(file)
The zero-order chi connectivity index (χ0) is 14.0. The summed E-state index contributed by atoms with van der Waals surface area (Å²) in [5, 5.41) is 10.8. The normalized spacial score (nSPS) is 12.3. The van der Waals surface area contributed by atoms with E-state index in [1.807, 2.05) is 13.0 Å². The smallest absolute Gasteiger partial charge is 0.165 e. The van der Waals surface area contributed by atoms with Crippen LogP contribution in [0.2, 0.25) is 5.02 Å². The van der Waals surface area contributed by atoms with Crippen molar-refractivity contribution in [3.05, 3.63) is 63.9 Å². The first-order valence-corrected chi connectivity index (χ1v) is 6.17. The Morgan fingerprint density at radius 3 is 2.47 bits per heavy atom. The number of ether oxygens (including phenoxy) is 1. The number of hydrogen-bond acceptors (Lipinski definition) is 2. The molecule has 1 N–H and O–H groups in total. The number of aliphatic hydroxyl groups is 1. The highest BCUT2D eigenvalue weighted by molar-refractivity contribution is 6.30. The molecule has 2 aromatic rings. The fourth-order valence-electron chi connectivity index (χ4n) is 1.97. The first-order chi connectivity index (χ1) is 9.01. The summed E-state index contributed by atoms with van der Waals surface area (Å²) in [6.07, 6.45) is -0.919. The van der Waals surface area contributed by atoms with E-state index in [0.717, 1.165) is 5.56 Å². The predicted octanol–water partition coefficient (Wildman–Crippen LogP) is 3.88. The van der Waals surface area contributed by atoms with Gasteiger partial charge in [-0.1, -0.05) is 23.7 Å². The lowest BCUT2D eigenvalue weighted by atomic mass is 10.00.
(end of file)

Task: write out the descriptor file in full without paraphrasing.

The zero-order chi connectivity index (χ0) is 14.0. The summed E-state index contributed by atoms with van der Waals surface area (Å²) in [5, 5.41) is 10.8. The normalized spacial score (nSPS) is 12.3. The van der Waals surface area contributed by atoms with E-state index in [1.807, 2.05) is 13.0 Å². The smallest absolute Gasteiger partial charge is 0.165 e. The van der Waals surface area contributed by atoms with Crippen LogP contribution in [0.2, 0.25) is 5.02 Å². The van der Waals surface area contributed by atoms with Crippen molar-refractivity contribution in [3.05, 3.63) is 63.9 Å². The first-order valence-corrected chi connectivity index (χ1v) is 6.17. The Morgan fingerprint density at radius 3 is 2.47 bits per heavy atom. The number of ether oxygens (including phenoxy) is 1. The number of hydrogen-bond acceptors (Lipinski definition) is 2. The molecule has 1 N–H and O–H groups in total. The number of aliphatic hydroxyl groups is 1. The highest BCUT2D eigenvalue weighted by molar-refractivity contribution is 6.30. The molecule has 2 aromatic rings. The fourth-order valence-electron chi connectivity index (χ4n) is 1.97. The first-order chi connectivity index (χ1) is 9.01. The summed E-state index contributed by atoms with van der Waals surface area (Å²) in [6.07, 6.45) is -0.919. The van der Waals surface area contributed by atoms with E-state index in [0.717, 1.165) is 5.56 Å². The predicted octanol–water partition coefficient (Wildman–Crippen LogP) is 3.88. The van der Waals surface area contributed by atoms with Gasteiger partial charge in [-0.1, -0.05) is 23.7 Å². The lowest BCUT2D eigenvalue weighted by atomic mass is 10.00.